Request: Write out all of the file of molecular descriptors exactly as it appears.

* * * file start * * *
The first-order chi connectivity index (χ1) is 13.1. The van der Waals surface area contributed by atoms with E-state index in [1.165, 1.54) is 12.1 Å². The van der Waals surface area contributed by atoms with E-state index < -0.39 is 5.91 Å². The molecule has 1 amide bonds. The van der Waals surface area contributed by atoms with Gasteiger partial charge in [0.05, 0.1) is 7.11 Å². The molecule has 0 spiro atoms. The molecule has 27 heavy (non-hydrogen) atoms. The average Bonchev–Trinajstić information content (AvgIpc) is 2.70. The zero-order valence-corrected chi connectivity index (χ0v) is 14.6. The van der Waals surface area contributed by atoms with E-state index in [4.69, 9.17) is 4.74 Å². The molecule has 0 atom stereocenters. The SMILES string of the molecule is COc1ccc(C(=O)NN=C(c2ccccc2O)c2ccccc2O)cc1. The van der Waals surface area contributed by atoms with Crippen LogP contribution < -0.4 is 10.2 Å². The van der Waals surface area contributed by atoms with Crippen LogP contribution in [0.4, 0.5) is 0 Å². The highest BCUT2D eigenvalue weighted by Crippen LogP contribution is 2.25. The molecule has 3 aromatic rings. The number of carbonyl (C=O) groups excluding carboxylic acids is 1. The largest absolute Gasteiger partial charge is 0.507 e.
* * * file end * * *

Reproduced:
The first-order chi connectivity index (χ1) is 13.1. The van der Waals surface area contributed by atoms with E-state index in [1.165, 1.54) is 12.1 Å². The van der Waals surface area contributed by atoms with E-state index < -0.39 is 5.91 Å². The molecule has 1 amide bonds. The van der Waals surface area contributed by atoms with Gasteiger partial charge in [0.05, 0.1) is 7.11 Å². The molecule has 0 spiro atoms. The molecule has 27 heavy (non-hydrogen) atoms. The average Bonchev–Trinajstić information content (AvgIpc) is 2.70. The zero-order valence-corrected chi connectivity index (χ0v) is 14.6. The van der Waals surface area contributed by atoms with E-state index in [4.69, 9.17) is 4.74 Å². The molecule has 0 atom stereocenters. The SMILES string of the molecule is COc1ccc(C(=O)NN=C(c2ccccc2O)c2ccccc2O)cc1. The van der Waals surface area contributed by atoms with Crippen LogP contribution < -0.4 is 10.2 Å². The van der Waals surface area contributed by atoms with Crippen LogP contribution in [0.4, 0.5) is 0 Å². The highest BCUT2D eigenvalue weighted by Crippen LogP contribution is 2.25. The molecule has 3 aromatic rings. The number of carbonyl (C=O) groups excluding carboxylic acids is 1. The largest absolute Gasteiger partial charge is 0.507 e.